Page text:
Medial Column Fusions in Flatfoot Deformities Naviculocuneiform and Talonavicular 769

        James A. Lendrum and Kenneth J. Hunt
        Progressive collapsing foot deformity (PCFD; commonly referred to as flatfoot deformity) is a complex condition classically characterized by hindfoot valgus, midfoot abduction, and forefoot varus. Medial column arthrodesis can be used to reliably correct severe, arthritic, and unstable PCFD involving the medial column. Although both naviculocuneiform arthrodesis and talonavicular arthrodesis have their own indications, patient selection and careful radiographic and clinical assessment are crucial for any medial column arthrodesis. Herein, the authors discuss the indications for medial column arthrodesis procedures, outcomes as reported in the literature, and several case examples using medial column arthrodesis in deformity correction.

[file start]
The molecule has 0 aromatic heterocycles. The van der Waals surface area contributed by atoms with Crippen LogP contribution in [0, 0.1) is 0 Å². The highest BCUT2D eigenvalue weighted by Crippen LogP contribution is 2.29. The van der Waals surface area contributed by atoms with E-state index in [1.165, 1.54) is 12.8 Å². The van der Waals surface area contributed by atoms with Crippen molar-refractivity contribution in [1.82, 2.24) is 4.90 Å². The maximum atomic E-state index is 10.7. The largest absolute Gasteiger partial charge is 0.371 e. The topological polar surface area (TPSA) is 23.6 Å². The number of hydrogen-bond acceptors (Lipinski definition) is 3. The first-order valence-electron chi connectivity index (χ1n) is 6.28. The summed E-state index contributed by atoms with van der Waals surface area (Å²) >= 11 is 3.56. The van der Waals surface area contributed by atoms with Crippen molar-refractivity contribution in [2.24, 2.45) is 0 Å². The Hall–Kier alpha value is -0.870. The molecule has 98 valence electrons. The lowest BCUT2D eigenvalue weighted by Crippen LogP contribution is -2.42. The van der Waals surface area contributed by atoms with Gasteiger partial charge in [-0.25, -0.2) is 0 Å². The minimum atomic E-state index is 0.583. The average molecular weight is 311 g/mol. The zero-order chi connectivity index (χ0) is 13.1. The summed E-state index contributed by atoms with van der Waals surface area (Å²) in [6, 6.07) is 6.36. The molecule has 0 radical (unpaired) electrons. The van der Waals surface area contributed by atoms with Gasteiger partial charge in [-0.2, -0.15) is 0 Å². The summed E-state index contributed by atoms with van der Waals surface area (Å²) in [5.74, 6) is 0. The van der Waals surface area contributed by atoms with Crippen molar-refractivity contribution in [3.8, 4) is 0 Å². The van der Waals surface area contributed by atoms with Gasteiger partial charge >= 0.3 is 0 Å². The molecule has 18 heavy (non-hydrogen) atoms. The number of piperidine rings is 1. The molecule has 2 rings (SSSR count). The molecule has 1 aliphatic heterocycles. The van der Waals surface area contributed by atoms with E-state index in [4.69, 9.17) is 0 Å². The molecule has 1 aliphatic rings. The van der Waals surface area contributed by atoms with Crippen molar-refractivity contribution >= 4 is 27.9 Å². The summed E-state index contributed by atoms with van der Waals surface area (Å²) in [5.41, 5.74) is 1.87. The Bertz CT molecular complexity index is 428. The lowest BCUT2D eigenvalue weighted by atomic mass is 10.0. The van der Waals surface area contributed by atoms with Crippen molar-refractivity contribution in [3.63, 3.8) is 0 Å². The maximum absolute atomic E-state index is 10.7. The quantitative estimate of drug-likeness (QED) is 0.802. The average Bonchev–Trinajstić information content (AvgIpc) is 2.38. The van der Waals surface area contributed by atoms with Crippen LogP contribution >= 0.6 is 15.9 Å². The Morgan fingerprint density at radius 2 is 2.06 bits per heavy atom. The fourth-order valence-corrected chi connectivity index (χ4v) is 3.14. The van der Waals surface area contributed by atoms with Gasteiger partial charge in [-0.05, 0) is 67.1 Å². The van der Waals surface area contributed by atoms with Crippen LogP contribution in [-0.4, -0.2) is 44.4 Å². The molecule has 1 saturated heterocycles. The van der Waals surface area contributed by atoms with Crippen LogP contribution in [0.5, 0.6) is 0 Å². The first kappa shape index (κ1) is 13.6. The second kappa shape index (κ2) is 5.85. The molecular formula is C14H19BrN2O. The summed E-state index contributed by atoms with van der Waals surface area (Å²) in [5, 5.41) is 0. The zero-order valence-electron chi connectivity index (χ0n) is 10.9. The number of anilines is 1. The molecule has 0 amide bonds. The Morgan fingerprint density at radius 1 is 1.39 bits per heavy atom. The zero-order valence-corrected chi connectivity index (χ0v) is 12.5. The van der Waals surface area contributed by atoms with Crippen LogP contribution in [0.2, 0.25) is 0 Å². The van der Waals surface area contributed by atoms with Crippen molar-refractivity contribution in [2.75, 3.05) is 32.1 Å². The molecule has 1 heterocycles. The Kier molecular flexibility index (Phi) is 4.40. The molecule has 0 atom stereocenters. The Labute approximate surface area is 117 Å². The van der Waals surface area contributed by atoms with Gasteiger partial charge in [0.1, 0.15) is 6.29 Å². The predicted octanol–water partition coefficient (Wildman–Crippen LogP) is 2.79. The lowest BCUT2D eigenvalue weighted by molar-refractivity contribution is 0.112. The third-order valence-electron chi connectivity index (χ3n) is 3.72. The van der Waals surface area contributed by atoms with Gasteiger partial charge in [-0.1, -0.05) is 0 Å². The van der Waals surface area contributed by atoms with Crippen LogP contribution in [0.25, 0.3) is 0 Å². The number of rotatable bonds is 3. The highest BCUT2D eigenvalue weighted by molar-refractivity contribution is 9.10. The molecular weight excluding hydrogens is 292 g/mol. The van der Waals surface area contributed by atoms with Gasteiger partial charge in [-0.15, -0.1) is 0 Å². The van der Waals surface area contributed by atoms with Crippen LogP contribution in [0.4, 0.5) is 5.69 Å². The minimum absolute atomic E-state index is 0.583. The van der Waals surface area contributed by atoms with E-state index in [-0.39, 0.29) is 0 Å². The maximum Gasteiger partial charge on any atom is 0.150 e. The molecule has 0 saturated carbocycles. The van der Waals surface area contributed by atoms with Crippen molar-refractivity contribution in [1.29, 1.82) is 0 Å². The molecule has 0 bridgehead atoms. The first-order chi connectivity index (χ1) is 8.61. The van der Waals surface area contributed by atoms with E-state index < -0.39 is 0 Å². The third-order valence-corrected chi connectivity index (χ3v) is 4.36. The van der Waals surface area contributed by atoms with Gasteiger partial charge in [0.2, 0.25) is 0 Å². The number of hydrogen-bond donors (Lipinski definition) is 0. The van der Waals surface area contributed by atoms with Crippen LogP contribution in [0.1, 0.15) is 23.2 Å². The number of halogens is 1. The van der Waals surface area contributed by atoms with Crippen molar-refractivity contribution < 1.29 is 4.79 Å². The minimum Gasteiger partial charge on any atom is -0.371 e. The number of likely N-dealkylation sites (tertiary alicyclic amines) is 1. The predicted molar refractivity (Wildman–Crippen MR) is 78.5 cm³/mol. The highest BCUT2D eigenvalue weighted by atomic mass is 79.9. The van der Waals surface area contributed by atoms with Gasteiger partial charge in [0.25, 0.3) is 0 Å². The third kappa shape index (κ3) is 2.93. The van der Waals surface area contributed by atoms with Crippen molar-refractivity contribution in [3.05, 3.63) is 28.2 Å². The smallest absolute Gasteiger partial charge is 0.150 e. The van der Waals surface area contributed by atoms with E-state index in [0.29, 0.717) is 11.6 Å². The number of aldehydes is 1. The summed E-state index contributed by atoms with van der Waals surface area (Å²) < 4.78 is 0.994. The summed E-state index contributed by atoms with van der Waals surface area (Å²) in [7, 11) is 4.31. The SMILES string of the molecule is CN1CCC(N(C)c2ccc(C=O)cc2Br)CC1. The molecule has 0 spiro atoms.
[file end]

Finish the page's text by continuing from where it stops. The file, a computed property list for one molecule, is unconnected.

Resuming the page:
Management of the Subtalar Joint Following Calcaneal Fracture Malunion 787

        Benjamin J. Ebben and Mark Myerson
        Subtalar joint arthrosis is common following intra-articular calcaneus fractures. The appropriate management of pain secondary to posttraumatic arthritis depends on the status of the remaining posterior facet articular cartilage, the magnitude of any residual joint displacement and distortions in the overall morphology of the calcaneus. In select circumstances, joint-preserving surgical techniques may be considered including lateral wall exostectomy, far lateral posterior facet joint debridement, and intra-articular osteotomies. When the subtalar joint is not salvageable, some form of arthrodesis procedure is pursued. Occasionally, an extra-articular osteotomy may be necessary in combination with arthrodesis to correct deformity.